The UN is set to announce that the population of the planet has now reached seven billion people. But will this number continue to rise in future years - and if so, what could this mean?
Watch this three-minute BBC video and answer the questions about it.
1 When did the world's population reach one billion people?
2 What are the three reasons mentioned for the increase in population?
3 What will the earth's population be in 2100?
4 What problems is Sub-Saharan Africa facing today?
5 Why might the population decrease?
You can check the answers by reading the transcript below.
We’re living in an era of huge population growth. It took until 1804 for there to be one billion people on the planet. By 1927, that figure had doubled. In just about thirty years, it hit three billion. Then look out quickly: it rose to four, five, six and now seven billion. The world’s population is growing by 200,000 people a day.
Lack of space shouldn’t be a problem if everyone lived in one megacity the density of Paris then in theory the entire population of the planet could fit into France with room to spare. So, will our numbers keep rising? Almost certainly yes, for several decades. More people are in their reproductive years than ever before, more children survive thanks to better health care and sanitation and people are living longer. The UN’s best estimate is there will be eight billion people by 2025, nine billion by 2050 and ten billion by the end of the century. A higher UN prediction has the population at nearly sixteen billion by 2100.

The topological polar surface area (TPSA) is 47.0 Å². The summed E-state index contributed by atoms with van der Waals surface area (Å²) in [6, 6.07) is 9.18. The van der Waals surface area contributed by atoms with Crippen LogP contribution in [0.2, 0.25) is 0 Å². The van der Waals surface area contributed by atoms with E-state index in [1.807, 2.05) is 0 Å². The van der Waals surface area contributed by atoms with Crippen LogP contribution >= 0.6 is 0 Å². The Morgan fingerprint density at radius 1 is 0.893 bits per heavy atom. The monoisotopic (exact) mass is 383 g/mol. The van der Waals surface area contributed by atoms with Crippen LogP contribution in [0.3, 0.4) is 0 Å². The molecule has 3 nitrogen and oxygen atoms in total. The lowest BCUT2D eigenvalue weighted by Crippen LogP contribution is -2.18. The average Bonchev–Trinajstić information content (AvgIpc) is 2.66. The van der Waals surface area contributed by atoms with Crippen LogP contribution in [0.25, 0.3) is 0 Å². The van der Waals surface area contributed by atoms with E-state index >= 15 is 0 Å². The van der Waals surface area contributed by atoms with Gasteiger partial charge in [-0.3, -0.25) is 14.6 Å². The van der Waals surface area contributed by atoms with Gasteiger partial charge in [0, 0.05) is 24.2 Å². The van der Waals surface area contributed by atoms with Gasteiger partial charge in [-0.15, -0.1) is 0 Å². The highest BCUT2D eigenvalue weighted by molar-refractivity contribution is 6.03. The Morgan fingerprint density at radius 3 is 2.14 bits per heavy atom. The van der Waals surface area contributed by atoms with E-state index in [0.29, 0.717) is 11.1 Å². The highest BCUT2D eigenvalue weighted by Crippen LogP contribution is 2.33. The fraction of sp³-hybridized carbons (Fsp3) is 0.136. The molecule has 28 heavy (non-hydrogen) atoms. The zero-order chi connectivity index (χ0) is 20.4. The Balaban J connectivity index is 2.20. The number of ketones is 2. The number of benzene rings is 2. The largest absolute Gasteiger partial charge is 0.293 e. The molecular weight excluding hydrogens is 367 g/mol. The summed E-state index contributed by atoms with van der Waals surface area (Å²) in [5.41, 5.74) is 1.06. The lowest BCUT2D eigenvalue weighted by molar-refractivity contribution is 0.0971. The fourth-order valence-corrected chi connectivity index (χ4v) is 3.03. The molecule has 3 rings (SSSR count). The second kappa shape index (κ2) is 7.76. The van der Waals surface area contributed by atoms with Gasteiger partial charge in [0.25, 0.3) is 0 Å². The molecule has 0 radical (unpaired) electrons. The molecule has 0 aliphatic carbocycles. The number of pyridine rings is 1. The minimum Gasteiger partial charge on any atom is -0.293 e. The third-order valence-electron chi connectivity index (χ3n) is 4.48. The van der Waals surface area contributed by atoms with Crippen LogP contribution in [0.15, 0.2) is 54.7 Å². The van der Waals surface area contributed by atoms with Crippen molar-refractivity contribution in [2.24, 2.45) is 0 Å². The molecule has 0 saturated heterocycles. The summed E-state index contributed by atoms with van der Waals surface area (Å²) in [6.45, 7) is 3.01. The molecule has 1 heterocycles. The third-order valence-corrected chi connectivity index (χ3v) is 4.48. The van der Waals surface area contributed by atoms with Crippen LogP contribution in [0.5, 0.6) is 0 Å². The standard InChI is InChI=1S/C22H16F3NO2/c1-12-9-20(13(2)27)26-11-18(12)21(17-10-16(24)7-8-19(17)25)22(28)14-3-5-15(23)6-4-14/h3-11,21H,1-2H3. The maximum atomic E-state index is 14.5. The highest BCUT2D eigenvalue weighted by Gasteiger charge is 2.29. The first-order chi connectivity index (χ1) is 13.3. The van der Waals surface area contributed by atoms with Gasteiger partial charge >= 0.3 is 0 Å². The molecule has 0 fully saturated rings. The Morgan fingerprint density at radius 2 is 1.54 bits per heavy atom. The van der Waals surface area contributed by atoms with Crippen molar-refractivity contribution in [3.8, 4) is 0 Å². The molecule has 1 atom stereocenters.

Much of the increase will be driven by poor countries in Sub-Saharan Africa, many already with inadequate food and water. In the next forty years, Ethiopia could see its population rise from around eighty million to one hundred and forty-five million. Contrast that with Germany; a similar population to Ethiopia now but this could fall to seventy-five million by 2050.
Indeed there is a scenario that sees the world’s population falling. The UN’s lower estimate for 2100 is just over six billion people; a billion fewer than there are now. Why? Well, global fertility is already falling. In 1950, women on average had five children each; it’s now down to two and a half. Small variations in fertility could have a big effect on population size in the future. In much of the world, including Brazil, Europe, Russia, Japan, even China, fertility has fallen so much the populations are reliably predicted to fall later this century.
But whatever the long-term projections for the coming decades, we can expect more and more people on the planet, way beyond the seven billion milestone we're now passing.